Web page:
“We have won 
respect”

He is a pacifist and the head of the UN’s biggest mission in Congo. Martin Kobler explains in an interview how he reconciles those positions.

picture-alliance/dpa - Martin Kobler

Mr Kobler, for over a year now you’ve been the head of MONUSCO, the biggest United Nations (UN) peacekeeping mission in eastern Congo. There, the UN is fighting rebels belonging to the M23 militia. You describe yourself as a pacifist. Isn’t that a contradiction?

I was “socialised” at the Federal Foreign Office under Foreign Minister Joschka 
Fischer, another pacifist. That was at the time when the Federal Government opted for German involvement in the Kosovo War. The debates over this – and later over the missions in Afghanistan and Iraq – had a formative influence on my thinking. One thing I know for sure: military intervention is sometimes the only way to stop people being displaced and countries being destabilised. That is quite consistent with basic pacifist convictions.

How long do you expect the mission to last?

For the first time in its history, the UN has launched a mission involving offensive combat action. This reflects the realisation that peacekeeping doesn’t work in a country where there is no peace. There is simply none to keep. First, peace has to be created. I can’t tell you when that will be the case.

Has the UN set itself a time frame?

MONUSCO is one of the UN’s longest-running missions – in November 2014 it will have been going on for 15 years. At some point, the member states run out of patience. My job is to undertake a strategic analysis of the mission and work out an exit strategy by the end of the year. The reality is that we can’t stay there forever, but then again we can’t quit and leave behind a fragile state.

That’s a huge challenge. How do your combat troops go about getting the parties in the conflict to accept peace?

Of the 20,000 MONUSCO troops, 3,000 are involved in the combat mission. With their help we have managed to disarm and disband the M23 militia. The M23 rebels had brought many villages – and for a time the provincial capital Goma as well – under their control. They plundered and terrorised the population. Hundreds of thousands had sought refuge in refugee camps around Goma and in the neighbouring countries. It was a military success that made other rebel groups more willing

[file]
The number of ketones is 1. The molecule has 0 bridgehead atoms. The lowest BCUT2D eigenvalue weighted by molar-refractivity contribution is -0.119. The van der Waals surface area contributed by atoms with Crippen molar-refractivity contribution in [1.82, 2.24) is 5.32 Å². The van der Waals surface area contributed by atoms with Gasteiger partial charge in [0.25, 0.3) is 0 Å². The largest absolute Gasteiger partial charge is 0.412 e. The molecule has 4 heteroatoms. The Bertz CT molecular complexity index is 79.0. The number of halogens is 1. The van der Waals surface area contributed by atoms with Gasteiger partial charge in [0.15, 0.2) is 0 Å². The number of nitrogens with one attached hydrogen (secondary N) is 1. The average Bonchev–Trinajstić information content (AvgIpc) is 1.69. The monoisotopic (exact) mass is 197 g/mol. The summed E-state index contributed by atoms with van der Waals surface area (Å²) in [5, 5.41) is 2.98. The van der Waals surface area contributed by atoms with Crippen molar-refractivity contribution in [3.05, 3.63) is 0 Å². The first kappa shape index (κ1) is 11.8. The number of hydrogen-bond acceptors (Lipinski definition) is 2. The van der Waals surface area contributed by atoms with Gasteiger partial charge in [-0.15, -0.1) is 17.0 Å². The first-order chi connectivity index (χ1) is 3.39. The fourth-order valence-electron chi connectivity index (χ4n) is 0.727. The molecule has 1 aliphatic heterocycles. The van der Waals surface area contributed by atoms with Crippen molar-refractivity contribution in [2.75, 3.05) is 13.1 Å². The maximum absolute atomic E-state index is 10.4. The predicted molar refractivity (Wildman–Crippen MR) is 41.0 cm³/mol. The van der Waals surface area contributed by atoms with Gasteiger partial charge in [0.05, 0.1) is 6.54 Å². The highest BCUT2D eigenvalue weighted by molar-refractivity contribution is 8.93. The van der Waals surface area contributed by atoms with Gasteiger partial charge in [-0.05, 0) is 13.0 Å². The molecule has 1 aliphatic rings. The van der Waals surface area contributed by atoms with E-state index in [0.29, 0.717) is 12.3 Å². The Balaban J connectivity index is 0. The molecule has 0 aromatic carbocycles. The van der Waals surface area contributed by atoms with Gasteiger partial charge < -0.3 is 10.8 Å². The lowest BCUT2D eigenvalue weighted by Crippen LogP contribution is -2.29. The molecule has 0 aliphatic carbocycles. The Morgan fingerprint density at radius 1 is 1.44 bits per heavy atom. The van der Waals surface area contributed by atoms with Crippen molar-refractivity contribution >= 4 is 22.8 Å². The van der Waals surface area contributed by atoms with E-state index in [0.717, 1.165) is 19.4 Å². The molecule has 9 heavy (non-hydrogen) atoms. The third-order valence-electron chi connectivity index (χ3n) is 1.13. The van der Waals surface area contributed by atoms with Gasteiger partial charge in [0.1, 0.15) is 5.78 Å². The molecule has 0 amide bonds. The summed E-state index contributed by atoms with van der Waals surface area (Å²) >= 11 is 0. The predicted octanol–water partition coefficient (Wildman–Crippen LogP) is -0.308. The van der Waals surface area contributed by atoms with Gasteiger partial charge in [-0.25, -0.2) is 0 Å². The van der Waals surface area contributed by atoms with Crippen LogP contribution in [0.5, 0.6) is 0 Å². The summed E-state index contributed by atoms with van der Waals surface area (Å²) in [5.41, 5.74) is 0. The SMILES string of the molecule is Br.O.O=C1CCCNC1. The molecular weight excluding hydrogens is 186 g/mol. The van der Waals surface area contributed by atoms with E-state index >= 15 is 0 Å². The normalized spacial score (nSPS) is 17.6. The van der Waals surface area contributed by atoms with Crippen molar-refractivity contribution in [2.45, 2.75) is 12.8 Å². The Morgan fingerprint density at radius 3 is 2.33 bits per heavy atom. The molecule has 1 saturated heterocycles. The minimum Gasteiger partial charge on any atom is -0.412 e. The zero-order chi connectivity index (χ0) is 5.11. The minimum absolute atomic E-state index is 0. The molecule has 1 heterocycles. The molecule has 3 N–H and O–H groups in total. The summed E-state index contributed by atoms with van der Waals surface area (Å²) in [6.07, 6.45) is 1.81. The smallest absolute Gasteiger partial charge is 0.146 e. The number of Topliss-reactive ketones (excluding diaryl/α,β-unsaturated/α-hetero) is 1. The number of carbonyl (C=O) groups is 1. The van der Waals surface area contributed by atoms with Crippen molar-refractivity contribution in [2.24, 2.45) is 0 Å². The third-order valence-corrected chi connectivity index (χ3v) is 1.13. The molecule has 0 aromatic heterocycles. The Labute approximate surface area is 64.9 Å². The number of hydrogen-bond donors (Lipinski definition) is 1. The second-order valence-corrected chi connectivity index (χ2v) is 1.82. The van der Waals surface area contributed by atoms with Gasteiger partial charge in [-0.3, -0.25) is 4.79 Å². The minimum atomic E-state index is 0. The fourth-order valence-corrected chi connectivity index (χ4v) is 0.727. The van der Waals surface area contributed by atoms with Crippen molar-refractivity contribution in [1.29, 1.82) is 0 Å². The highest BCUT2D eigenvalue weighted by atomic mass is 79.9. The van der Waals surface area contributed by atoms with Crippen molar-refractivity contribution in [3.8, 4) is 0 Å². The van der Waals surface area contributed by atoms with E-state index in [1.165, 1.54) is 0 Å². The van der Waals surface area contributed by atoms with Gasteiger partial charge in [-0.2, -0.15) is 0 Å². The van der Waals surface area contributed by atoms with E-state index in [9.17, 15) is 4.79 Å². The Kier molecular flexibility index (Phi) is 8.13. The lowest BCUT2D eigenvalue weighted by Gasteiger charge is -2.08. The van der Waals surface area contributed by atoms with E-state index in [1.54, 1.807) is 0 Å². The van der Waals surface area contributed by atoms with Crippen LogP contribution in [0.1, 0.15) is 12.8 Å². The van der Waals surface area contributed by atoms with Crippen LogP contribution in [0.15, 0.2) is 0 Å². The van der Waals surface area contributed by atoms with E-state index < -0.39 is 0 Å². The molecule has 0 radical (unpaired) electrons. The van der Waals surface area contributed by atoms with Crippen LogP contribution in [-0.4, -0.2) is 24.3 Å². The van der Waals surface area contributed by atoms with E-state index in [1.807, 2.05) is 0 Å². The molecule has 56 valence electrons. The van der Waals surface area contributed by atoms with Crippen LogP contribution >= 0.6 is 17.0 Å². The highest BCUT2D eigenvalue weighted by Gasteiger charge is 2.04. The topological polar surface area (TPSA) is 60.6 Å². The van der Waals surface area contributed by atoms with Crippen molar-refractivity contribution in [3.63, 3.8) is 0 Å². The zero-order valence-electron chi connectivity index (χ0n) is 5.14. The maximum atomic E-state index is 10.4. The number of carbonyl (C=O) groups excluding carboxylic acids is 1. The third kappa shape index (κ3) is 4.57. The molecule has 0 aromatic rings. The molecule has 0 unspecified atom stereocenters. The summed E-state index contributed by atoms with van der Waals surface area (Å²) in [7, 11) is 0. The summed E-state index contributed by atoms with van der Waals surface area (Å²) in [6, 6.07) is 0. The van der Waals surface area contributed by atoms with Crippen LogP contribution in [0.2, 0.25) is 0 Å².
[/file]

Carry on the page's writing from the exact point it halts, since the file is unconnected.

to negotiate. Unfortunately, other rebel groups are still fighting.

How did MONUSCO win respect?

The intervention brigade comprises troops from South Africa, Tanzania und Malawi, who have deployed combat helicopters and drones. That has won them respect. We have demonstrated that we’re not only capable of issuing threats, but also of carrying them out if it proves impossible to achieve political solutions. In eastern Congo, the UN is showing that its troops are no longer just “toothless tigers”.

Who is training the Congolese soldiers?

There is a certain lack of coordination in terms of structuring and training. On one side, you have MONUSCO helping and, on the other, there are bilateral training agreements – with Belgium, South Africa and China, for example. The Europeans – and that includes Germany – need to do a lot more here. Without a powerful army, but one that at the same time respects human rights, there will be no peace in Congo. And that should matter to us as Europeans, if only for our own sakes.

There are a great many countries with interests in Congo. What effect is that having?

It means that many countries, including Congo’s neighbours, are more or less directly involved in the conflict. They are supporting the various rebel groups and exploiting ethnic differences. But it’s also clearly about naked economic interests.

You’re alluding to the country’s mineral resources. Where does the problem lie?

The Democratic Republic of the Congo (DRC) is poor because it’s incredibly rich. Your recording device contains materials from Congo: cassiterite and coltan. The mobile telecommunications industry couldn’t manage without these rare earth minerals. For the right to extract them, wars have been waged in eastern Congo for decades. Some of the mines are located in rebel-held areas, with rebels making money from the mining activities.

And what’s the solution?

The mines must be brought under the control of an accountable regime. Together with the EU and Germany, we have launched a project to ensure that industry only imports minerals from eastern Congo in the future that are from mines that meet certain standards. We want to arrive at a situation where the materials used in mobile phones and laptops all come from monitored mines and not from mines where children are forced to dig in deep shafts in which they quite often die of suffocation or drowning. The world’s not going to get better overnight, I realise that. But if Congo succeeds in getting a grip on its economy, providing the state with tax revenue, that will also have the effect of pulling the economic rug from under the rebels’ feet.

You are fighting rebels, attempting to deprive them of their economic basis. That sort of action is not just making you friends. How dangerous is life for the UN’s High Representative in Congo?

It’s OK. I’m well protected. But let’s not forget that we’re a party to a war, and that means the person who bears political responsibility is at risk. But it doesn’t stop him doing his job. ▪

Interview: Marco Seliger

Martin Kobler has been the United Nations Special Representative for the Democratic Republic of the Congo since June 2013. He is also head of the UN’s biggest peacekeeping mission, MONUSCO, in the country. He previously held diplomatic posts including that of German Ambassador to Egypt and Iraq. From 2011 to 2013, he was the UN Special Representative for Iraq and Head of the United Nations Assistance Mission for Iraq.